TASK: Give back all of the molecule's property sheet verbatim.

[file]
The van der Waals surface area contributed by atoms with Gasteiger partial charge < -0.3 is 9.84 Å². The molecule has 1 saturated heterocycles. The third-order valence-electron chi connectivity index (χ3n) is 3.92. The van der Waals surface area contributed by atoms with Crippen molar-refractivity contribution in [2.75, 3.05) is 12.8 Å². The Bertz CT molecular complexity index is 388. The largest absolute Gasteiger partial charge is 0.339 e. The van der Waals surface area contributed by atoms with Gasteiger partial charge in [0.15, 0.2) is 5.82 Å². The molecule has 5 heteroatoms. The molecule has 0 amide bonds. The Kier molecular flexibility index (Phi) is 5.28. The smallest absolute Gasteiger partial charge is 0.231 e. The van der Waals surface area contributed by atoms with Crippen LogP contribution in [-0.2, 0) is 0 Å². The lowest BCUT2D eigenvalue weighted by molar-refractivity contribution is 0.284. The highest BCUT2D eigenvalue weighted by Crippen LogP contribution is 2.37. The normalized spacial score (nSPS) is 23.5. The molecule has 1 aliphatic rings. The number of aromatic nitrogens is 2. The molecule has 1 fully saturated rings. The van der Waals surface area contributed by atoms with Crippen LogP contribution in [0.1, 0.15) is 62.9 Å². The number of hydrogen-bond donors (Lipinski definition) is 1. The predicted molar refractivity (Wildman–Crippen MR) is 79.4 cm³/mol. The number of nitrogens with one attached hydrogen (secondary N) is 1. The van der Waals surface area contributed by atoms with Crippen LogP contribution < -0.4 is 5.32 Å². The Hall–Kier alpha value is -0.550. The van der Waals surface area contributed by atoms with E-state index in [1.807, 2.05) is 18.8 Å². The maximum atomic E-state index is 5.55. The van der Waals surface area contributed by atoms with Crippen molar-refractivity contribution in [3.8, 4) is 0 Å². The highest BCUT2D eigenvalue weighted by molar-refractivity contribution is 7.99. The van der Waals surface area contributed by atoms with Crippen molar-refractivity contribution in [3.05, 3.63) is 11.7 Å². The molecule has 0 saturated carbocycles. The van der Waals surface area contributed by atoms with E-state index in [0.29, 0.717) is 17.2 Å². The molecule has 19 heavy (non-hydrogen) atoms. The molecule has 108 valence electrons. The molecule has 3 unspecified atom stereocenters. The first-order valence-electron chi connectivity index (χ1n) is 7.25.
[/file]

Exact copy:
The van der Waals surface area contributed by atoms with Gasteiger partial charge < -0.3 is 9.84 Å². The molecule has 1 saturated heterocycles. The third-order valence-electron chi connectivity index (χ3n) is 3.92. The van der Waals surface area contributed by atoms with Crippen molar-refractivity contribution in [2.75, 3.05) is 12.8 Å². The Bertz CT molecular complexity index is 388. The largest absolute Gasteiger partial charge is 0.339 e. The van der Waals surface area contributed by atoms with Gasteiger partial charge in [0.15, 0.2) is 5.82 Å². The molecule has 5 heteroatoms. The molecule has 0 amide bonds. The Kier molecular flexibility index (Phi) is 5.28. The smallest absolute Gasteiger partial charge is 0.231 e. The van der Waals surface area contributed by atoms with Crippen LogP contribution in [-0.2, 0) is 0 Å². The lowest BCUT2D eigenvalue weighted by molar-refractivity contribution is 0.284. The highest BCUT2D eigenvalue weighted by Crippen LogP contribution is 2.37. The normalized spacial score (nSPS) is 23.5. The molecule has 1 aliphatic rings. The number of aromatic nitrogens is 2. The molecule has 1 fully saturated rings. The van der Waals surface area contributed by atoms with Crippen LogP contribution in [0.1, 0.15) is 62.9 Å². The number of hydrogen-bond donors (Lipinski definition) is 1. The predicted molar refractivity (Wildman–Crippen MR) is 79.4 cm³/mol. The number of nitrogens with one attached hydrogen (secondary N) is 1. The van der Waals surface area contributed by atoms with Crippen LogP contribution < -0.4 is 5.32 Å². The Hall–Kier alpha value is -0.550. The van der Waals surface area contributed by atoms with E-state index in [1.807, 2.05) is 18.8 Å². The maximum atomic E-state index is 5.55. The van der Waals surface area contributed by atoms with Crippen molar-refractivity contribution in [3.8, 4) is 0 Å². The highest BCUT2D eigenvalue weighted by molar-refractivity contribution is 7.99. The van der Waals surface area contributed by atoms with Crippen molar-refractivity contribution in [3.05, 3.63) is 11.7 Å². The molecule has 0 saturated carbocycles. The van der Waals surface area contributed by atoms with E-state index in [0.29, 0.717) is 17.2 Å². The molecule has 19 heavy (non-hydrogen) atoms. The molecule has 108 valence electrons. The molecule has 3 unspecified atom stereocenters. The first-order valence-electron chi connectivity index (χ1n) is 7.25.